Tuesday, November 30, 2010

Ten Movies I would Like to See: One Million, BC

I don't mean the better known One Million Years, B.C., which is a film I'm not that fond of (which is something I never thought I'd say about something with cave people, Ray Harryhausen stop motion dinosaurs, and Raquel Welch's breasts).

No, I mean the original 1940 film of which Welch's B.C. is a remake. It was probably the biggest fantasy adventure spectacle since 1933's King Kong, and like King Kong, it came from the mind of a rogue producer. In this case, it was Hal roach, whose legacy includes mostly comedy, but also a few offbeat successes like Of Mice and Men.

The film also involved the talents of an even more legendary Hollywood misfit, D.W. Griffith, the man who invented Hollywood and hadn't had a job there in almost ten years. The subject seemed almost perfect for him, an effectively silent (except for sound effects and grunts) epic in which he would not have to indulge his smug racism. Griffith and Roach didn't get along, however, and Griffith left the project and had his name removed. No one seems to know for sure how much he directed, but popular sentiment seems to credit Roach with almost everything you see on screen.

And what you see on screen is dinosaurs. really cool dinosaurs played by big lizards with prosthetics, sarcastically dubbed "slurpasaurs" by genre fans.

I usually hate slupasaur effects, but there is something unaccountably cool about them in this film that could only be cool because of its time and that you wouldn't want to see somebody try again, like toys with sharp metal edges. (That last clause is lifted from a great review of Little Caesar that I once read.) The abusive treatment of animals would never be allowed today, and caused the film to be heavily censored in the UK in its original release.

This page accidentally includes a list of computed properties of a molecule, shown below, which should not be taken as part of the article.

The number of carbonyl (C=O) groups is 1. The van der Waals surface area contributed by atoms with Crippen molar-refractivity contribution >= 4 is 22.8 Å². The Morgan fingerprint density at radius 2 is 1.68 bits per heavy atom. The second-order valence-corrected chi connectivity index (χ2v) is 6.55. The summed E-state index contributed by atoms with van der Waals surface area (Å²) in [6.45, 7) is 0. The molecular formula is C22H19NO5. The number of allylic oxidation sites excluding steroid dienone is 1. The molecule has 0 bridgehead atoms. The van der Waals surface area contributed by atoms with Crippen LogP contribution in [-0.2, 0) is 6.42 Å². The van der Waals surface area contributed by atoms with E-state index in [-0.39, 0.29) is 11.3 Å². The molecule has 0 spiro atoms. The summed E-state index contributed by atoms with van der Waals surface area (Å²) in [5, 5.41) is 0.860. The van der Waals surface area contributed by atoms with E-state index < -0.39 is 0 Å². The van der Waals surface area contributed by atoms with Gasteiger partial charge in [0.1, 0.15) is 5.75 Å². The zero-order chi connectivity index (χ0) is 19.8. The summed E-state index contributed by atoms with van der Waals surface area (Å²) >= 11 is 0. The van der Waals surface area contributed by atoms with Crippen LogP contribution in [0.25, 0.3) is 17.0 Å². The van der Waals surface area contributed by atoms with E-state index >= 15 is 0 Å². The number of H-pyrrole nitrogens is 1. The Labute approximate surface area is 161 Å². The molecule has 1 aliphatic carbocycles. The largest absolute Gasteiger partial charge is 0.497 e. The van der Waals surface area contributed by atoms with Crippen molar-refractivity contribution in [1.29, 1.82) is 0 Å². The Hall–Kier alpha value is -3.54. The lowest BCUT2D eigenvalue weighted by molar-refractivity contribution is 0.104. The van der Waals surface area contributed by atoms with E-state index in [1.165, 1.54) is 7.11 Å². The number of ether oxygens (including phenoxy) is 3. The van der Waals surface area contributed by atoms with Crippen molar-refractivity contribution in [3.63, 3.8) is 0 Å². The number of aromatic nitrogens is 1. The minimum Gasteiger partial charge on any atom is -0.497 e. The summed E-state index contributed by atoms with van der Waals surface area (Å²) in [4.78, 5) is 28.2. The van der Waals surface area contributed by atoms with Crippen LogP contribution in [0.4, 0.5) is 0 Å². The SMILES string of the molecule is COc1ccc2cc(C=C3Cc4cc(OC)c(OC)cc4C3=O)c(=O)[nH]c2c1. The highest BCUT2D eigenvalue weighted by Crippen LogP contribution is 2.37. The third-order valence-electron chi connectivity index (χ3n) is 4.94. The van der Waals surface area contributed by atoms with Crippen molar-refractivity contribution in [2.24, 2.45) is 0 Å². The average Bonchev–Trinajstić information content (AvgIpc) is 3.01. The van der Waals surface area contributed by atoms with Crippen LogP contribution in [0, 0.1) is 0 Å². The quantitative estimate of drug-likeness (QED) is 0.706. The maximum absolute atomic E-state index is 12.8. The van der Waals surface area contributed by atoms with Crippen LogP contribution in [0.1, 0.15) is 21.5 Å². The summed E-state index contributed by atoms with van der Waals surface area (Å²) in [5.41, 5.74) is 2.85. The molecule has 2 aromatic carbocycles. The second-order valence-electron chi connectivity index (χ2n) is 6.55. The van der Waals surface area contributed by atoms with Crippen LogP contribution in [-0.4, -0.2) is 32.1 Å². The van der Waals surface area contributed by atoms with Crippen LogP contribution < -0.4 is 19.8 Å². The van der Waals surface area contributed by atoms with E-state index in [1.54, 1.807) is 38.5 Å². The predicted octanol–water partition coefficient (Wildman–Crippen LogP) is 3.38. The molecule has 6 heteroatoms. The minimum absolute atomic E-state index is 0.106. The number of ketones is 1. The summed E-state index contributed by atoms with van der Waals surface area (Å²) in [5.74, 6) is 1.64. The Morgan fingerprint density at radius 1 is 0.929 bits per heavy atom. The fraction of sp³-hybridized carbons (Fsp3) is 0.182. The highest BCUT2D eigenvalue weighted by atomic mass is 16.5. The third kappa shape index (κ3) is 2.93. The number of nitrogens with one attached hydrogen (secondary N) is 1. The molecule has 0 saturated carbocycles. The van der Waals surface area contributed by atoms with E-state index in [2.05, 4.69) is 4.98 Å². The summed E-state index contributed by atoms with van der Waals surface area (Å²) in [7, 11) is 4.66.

Besides this, the film features star making roles for Victor Mature and Carole Lombard as well as Lon Chaney, Jr. in his first fantasy film. (He designed his own make-up, but the Cosmetician's Union wouldn't let him use it.)

I actually have seen this film at least once, but it's vague in my memory, maybe because my recollections of it are scattered among the many movie and TV productions that have borrowed its footage. Even color pictures used it.

It nos seems to be unaccountably hard to find on DVD for something that was nominated for two Academy Awards. TCM has the full feature available for viewing at cell phone size here.


At 12/4/10, 1:52 AM, Anonymous RPM said...

Cell phone size? THat's it eh? Well I do have the Castle Films 8mm film of it in my hands right now!All I had to do was move my old Viewmaster reels, and there it was. It's the 200 foot version on one reel.
I just wish we still had a working 8mm projector. I think I will work on that. I love legacy formats and equipment.

At 12/5/10, 1:21 AM, Blogger Monster, Indeed! said...

Ah, yes, those reels used to be the ultimate movie buffs possessions!

I wish I knew what holes pictures like this fall through. Was it financial? Legal? Was the print lost or damaged?

At 12/5/10, 2:22 AM, Anonymous RPM said...

I bet in an article buried in an old Filmfax we could find our answer. Now days I'm spoiled, it is real hard to do a keyword search on a pile of old magazines!


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